Ileal Pouch-Anal Anastomosis

The ileal pouch-anal anastomosis (IPAA) procedure is done after the colon and lining of the rectum are surgically removed (colectomy) due to disease. It is most often performed for patients with inflammatory bowel disease (ulcerative colitis or familial polyposis coli). It has helped patients with severe forms of these diseases for many years. For certain patients, this surgery cures the disease. When possible, it is preferred over other procedures that result in an outside belly (abdominal) opening for removing waste (ileostomy).

Other names for this procedure include ileoanal pouch, pelvic pouch procedure, and ileoanal reservoir procedure. A J-pouch is the most common way to create the reservoir for stool. It is created using a portion of the small intestine (ileum) in a "J" shape and is connected to the anus (end of the rectum). After this is done, waste can move from the small intestine, through the new J-pouch, and out through the anus.


  • Allergies to food or medicine.

  • Medicines taken, including vitamins, herbs, eyedrops, over-the-counter medicines, and creams.

  • Use of steroids (by mouth or creams).

  • Previous problems with anesthetics or numbing medicines.

  • History of bleeding problems or blood clots.

  • Previous surgery.

  • Other health problems, including diabetes and kidney problems.

  • Possibility of pregnancy, if this applies.


You will be monitored closely for complications at each stage of the surgery. Many complications are temporary and can be treated. Complications may include:

  • Skin irritation, swelling, bleeding, or infection around the anus or temporary opening (stoma) in the abdomen.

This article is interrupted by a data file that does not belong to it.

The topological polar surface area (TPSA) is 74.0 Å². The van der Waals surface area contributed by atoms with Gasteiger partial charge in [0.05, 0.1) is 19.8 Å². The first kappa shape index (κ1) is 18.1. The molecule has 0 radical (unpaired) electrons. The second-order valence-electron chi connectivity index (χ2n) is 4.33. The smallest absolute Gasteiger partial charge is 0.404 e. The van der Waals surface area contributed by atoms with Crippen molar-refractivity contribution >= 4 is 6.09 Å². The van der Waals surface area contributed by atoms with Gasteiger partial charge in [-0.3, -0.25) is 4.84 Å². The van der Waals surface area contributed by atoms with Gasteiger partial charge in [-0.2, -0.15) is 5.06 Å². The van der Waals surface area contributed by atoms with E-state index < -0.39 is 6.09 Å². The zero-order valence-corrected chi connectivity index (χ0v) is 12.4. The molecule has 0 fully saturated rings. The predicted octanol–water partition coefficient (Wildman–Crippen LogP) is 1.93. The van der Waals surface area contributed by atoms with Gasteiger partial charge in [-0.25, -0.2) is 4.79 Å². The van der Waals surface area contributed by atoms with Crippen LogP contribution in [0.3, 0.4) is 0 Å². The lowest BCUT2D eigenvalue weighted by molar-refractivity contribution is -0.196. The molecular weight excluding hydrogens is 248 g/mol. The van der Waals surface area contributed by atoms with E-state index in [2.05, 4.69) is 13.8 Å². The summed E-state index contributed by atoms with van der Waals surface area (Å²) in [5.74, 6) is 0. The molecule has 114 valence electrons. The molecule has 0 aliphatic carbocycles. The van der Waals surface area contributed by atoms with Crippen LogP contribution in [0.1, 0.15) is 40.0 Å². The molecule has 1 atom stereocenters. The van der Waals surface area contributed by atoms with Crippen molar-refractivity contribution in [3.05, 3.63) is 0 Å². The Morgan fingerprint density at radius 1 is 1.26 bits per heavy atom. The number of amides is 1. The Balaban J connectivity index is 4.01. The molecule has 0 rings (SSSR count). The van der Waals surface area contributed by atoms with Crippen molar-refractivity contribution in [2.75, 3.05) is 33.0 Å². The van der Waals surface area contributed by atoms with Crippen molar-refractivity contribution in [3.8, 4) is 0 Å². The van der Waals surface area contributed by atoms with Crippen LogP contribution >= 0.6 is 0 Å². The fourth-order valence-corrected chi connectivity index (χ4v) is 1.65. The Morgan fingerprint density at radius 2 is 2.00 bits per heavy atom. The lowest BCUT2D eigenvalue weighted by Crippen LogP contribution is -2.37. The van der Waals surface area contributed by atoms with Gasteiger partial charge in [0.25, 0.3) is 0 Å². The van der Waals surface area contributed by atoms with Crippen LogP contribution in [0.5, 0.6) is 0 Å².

• Obstruction or blockage of the ileostomy.

  • Dehydration and sodium or potassium imbalance.

  • Bleeding.

  • Leakage at the J-pouch to anus connection.

  • Difficulty controlling bowel frequency.

  • Problems or reactions to anesthesia and breathing tube insertion.

  • Damage to the bowel, surrounding tissue, or other organs.

  • Need for a repeat procedure.

Long-term follow-up with your caregiver is essential to managing complications.


It is important to follow your caregiver's instructions prior to your procedure to avoid complications.

  • Your caregivers will review the procedure, the anesthesia being used, and what to expect after the procedure with you.

  • You will be asked to stop taking certain medicines for several days prior to your procedure, such as blood thinners (including aspirin).

  • You may be asked to take certain medicines or stool softeners.

  • You may be instructed to perform Kegel exercises for several weeks leading up to the procedure. This is to strengthen the muscles of the anus.

  • You will need to avoid eating solid foods for up to 2 days prior to the procedure. You will be allowed only liquids. The night before the surgery, you may be advised to not eat or drink anything until after the surgery. This is to avoid complications from the anesthesia.

  • You will be asked to take an antibacterial shower the night before and the morning of the procedure.